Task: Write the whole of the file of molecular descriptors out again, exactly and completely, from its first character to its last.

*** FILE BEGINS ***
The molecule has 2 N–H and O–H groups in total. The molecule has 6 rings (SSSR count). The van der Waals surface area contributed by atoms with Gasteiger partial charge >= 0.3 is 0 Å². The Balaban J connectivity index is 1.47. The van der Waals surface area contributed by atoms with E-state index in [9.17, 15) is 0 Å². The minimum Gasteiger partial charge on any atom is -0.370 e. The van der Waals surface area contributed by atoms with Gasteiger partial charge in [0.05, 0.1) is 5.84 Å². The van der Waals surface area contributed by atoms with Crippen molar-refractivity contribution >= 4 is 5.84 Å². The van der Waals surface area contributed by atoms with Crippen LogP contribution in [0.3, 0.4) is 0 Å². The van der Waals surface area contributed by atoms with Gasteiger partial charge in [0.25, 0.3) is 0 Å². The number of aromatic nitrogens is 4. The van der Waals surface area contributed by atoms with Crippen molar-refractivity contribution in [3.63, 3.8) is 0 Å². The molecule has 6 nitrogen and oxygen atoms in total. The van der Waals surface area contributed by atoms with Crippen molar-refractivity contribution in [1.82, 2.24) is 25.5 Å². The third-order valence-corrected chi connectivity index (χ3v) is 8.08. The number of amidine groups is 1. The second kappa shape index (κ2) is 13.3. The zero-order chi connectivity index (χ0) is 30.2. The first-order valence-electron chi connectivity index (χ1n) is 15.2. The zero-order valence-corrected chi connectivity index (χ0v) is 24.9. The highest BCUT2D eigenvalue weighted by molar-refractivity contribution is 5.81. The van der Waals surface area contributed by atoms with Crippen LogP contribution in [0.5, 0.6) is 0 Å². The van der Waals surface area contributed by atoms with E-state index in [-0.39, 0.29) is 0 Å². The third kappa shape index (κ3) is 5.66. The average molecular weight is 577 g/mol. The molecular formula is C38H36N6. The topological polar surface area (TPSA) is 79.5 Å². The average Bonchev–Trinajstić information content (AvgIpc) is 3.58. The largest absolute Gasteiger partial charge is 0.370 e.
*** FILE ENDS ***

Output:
The molecule has 2 N–H and O–H groups in total. The molecule has 6 rings (SSSR count). The van der Waals surface area contributed by atoms with Gasteiger partial charge >= 0.3 is 0 Å². The Balaban J connectivity index is 1.47. The van der Waals surface area contributed by atoms with E-state index in [9.17, 15) is 0 Å². The minimum Gasteiger partial charge on any atom is -0.370 e. The van der Waals surface area contributed by atoms with Gasteiger partial charge in [0.05, 0.1) is 5.84 Å². The van der Waals surface area contributed by atoms with Crippen molar-refractivity contribution >= 4 is 5.84 Å². The van der Waals surface area contributed by atoms with Crippen LogP contribution in [0.3, 0.4) is 0 Å². The van der Waals surface area contributed by atoms with Gasteiger partial charge in [0.25, 0.3) is 0 Å². The number of aromatic nitrogens is 4. The van der Waals surface area contributed by atoms with Crippen molar-refractivity contribution in [3.63, 3.8) is 0 Å². The molecule has 6 nitrogen and oxygen atoms in total. The van der Waals surface area contributed by atoms with Crippen molar-refractivity contribution in [1.82, 2.24) is 25.5 Å². The third-order valence-corrected chi connectivity index (χ3v) is 8.08. The number of amidine groups is 1. The second kappa shape index (κ2) is 13.3. The zero-order chi connectivity index (χ0) is 30.2. The first-order valence-electron chi connectivity index (χ1n) is 15.2. The zero-order valence-corrected chi connectivity index (χ0v) is 24.9. The highest BCUT2D eigenvalue weighted by molar-refractivity contribution is 5.81. The van der Waals surface area contributed by atoms with Crippen LogP contribution in [0.5, 0.6) is 0 Å². The van der Waals surface area contributed by atoms with E-state index in [-0.39, 0.29) is 0 Å². The third kappa shape index (κ3) is 5.66. The average molecular weight is 577 g/mol. The molecular formula is C38H36N6. The topological polar surface area (TPSA) is 79.5 Å². The average Bonchev–Trinajstić information content (AvgIpc) is 3.58. The largest absolute Gasteiger partial charge is 0.370 e.